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Wildcrafting Safety

Common Sense Tips for staying safe in the woods

Wildcrafting safety is mainly common sense.

Wildcrafting, by necessity, generally means getting out into an area that may not have modern conveniences, such as cell phone coverage. 

It's more than just going for a ramble in the woods.

Wildcrafting Safety

In fact, that’s one of the things that most appeals to many wildcrafters; the opportunity to escape into a clean, wild environment, with the potential to see wildlife and plants in their native habitat.

Make a realistic estimate of the time it should take to do your collecting, and tell someone or leave a note of where you are planning to go, and what time you’ll be back.

Also make sure you tell the person when you actually do arrive back at your home base.

Knowing how to use a compass and a GPS system (most phones have one but you need to learn how it works) can greatly increase your chances of getting back safely.

It's totally humiliating if the Search and Rescue crew have to be rallied to get out there and save you, simply because you got disoriented.  Stay safe, and don't get lost!

Don't eat any mushrooms until you know for sure that they're edible

My Top 7 Wildcrafting Safety Tips:

1: Take along water, and some easily transported food such as granola bars, or trail mix.

This can mean the difference between a cold hungry night out in the wilderness, and relative comfort.

Don’t depend on what water you may find in the woods, as it may be contaminated. Gastrointestinal illness is not an option.

2: The bare minimum of modern conveniences – a lighter or matches, a light raincoat, spare socks, and if you just can’t leave home without it, a gps or cell phone can be a lifesaver.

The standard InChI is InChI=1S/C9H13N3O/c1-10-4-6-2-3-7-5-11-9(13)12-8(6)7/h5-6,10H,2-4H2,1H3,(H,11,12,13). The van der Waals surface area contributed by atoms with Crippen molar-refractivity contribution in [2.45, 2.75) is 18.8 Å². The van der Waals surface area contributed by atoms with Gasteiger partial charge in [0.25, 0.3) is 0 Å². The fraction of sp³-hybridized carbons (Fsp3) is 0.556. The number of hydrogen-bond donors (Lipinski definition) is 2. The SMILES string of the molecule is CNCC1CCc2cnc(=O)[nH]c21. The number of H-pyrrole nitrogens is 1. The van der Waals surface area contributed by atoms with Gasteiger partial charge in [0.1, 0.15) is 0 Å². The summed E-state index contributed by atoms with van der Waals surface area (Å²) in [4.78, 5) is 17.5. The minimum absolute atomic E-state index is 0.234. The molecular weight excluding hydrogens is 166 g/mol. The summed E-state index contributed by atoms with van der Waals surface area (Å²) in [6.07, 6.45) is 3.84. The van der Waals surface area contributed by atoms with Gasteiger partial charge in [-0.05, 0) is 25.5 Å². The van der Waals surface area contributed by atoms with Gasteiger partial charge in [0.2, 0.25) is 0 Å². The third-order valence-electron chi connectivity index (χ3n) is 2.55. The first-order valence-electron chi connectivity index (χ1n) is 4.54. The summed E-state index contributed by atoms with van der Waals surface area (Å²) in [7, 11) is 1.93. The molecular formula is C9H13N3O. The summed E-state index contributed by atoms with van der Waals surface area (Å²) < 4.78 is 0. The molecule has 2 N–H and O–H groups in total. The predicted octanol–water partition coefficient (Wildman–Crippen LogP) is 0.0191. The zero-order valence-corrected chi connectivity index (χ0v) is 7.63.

In many cases, your cell phone won’t pick up a signal in some areas that you may be wildcrafting in, but you may be able to send a mayday call.

3: Always wear sturdy boots, and long pants and sleeves. Dress in layers, so you can add or remove them according to the weather.

4: Insect repellent or net clothing is optional; however, you should always check for ticks after an outing in a wooded area, due to the potential Lyme disease that they carry and can transmit.

5: Leave your ill mannered dog behind; the 'Queens Cattle' (deer) are sacrosanct, and should not be chased.

By all means take along your obedient protector for the sharp eyes and ears to alert you to bears or other predators. In some cases, a foraging bear has followed a ranging dog back to its humans, so keep him close to you.

6: Gather your gear well in advance, such as bags to collect your bounty, labeling tools such as a Sharpie pen or other indelible marker, various sizes of paper bags, and cutting tools if you’ll be collecting Paxistima (cliff green) or cutting twigs for crafts.

7: A camera and field guides of items you’re interested in such as mushrooms, medicinal plants and herbs are essential.

Make absolutely sure of the identification, especially in mushrooms as some are very similar, and can be easily confused. Poisoning yourself or others is not a good practice.

A few simple wildcrafting safety precautions will make your wildcrafting expeditions much more satisfying; not only are you ethically collecting wild materials for teas, crafts and other uses, you are also eliminating risks. The Search and Rescue teams in your area will appreciate your consideration and foresight.



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